From Wikipedia, the free encyclopedia

In Islam, dunyā (Arabic: دُنْيا) refers to the temporal world and its earthly concerns and possessions. In the Quran, "dunya" is often paired with the word "life" to underscore the temporary and fleeting nature of the life of this world, as opposed to the eternal realm of the afterlife, known as "akhirah".

According to the Quran, humans and other communities have a limited time on earth before they pass on to the afterlife. In fact, the Quran teaches that everything that exists is temporary and will ultimately fade away. The pursuit of nearness to God is thus emphasized as the ultimate purpose in life, as only God's Being and Essence endure forever.

Prophetic traditions echo the Quranic teaching, emphasizing the importance of the afterlife, or "akhira" over the present world.


"Dunya" is an Arabic word that means "lower or lowest,"[1] or "nearer or nearest",[2] which is understood as a reference to the "lower world, this world here below".[3] The term "dunya" is employed to refer to the present world "as it is closest to one’s life as opposed to the life of the Hereafter".[4] In the Quran, it is often used in conjunction with the word "life" to refer to this world,[2] in contrast to the next, meaning the akhirah.[3]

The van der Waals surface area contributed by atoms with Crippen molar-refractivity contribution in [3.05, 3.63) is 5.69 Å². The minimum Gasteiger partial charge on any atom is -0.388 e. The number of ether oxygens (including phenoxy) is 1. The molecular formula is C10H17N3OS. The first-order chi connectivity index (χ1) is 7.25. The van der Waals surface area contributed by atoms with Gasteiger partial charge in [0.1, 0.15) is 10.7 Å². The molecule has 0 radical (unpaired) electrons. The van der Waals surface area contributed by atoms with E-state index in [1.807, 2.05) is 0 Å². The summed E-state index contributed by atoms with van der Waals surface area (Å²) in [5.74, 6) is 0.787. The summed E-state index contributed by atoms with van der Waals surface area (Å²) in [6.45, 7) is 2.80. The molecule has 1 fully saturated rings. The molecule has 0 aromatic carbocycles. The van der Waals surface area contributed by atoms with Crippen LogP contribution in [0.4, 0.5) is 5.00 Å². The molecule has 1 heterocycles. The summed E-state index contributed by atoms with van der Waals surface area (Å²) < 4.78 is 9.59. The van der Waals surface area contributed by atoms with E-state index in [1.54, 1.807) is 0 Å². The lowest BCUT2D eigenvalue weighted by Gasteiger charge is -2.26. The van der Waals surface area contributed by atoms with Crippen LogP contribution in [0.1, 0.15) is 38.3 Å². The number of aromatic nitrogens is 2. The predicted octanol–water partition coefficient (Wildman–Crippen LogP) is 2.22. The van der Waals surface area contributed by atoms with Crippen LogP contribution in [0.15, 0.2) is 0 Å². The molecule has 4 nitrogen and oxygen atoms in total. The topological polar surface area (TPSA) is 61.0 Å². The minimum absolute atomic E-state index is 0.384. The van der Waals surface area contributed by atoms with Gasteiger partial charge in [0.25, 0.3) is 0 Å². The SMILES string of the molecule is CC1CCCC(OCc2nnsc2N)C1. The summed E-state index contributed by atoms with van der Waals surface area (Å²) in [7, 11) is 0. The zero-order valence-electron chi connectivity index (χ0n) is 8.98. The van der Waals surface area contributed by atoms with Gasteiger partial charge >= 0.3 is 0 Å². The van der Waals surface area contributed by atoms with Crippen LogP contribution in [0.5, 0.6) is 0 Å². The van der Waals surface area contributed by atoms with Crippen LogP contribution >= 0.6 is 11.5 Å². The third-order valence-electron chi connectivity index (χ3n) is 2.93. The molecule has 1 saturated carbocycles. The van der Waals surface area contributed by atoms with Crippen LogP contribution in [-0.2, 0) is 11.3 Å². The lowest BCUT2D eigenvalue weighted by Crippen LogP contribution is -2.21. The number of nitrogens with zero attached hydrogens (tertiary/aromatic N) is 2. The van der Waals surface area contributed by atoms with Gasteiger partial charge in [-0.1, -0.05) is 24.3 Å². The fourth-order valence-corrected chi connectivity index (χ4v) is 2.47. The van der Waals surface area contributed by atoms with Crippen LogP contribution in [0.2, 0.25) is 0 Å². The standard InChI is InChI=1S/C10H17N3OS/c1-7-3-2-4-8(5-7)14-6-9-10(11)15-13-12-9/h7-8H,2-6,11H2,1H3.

In the Quran[edit]

The term "Al-dunyā" appears in the Quran 115 times and refers to both the temporal world and the duration of one's life on earth.[1][2] The Quran emphasizes the temporary and fleeting nature of the life of this world compared to the eternal life of the next world.[5] According to the Qur'an, human beings and other communities are on earth for a specific time period before they enter the afterlife. This period is known only to God and is referred to as "ajal musamma".[6] "He it is who has created you out of clay, and then decreed a term [for you] – a term known [only] to Him . . ." (6.2). "For all people a term has been set: when the end of their term approaches, they can neither delay it by a single moment, nor hasten it" (10.49).[6] While the world is primarily seen as a place where humans prepare for the afterlife, it can also bring fulfillment and be rewarding in its own right. Believers are advised to ask for goodness in both this world and the afterlife, as stated in 7:156: "And ordain for us what is good in this world (dunya) as well as in the life to come (akhirah)."[6] However, the Qur'an warns against prioritizing the pleasures of this world over the rewards of the afterlife.[6] It cautions against being deluded and distracted by the attractions and pleasures of this world, which can lead to forgetfulness of God and His promises.[5] Those who seek rewards in the afterlife will receive an increase in their harvest, while those who focus solely on the world will have no share in the blessings of the afterlife.(42.20). In Surah 42, verse 20, the Quran says: "To the one who desires a harvest in the life to come (akhirah), We shall grant an increase in his harvest; whereas to the one who desires [but] a harvest in this world (dunya), We [may] give something thereof – [but] he will have no share in [the blessings of] the life to come (akhirah)" (42.20).[6] Thus, in the Quran, the ultimate truth and reality lie in the closeness to God, and the enjoyment and adornment of this world is only a little thing compared to what awaits in the next world.[5]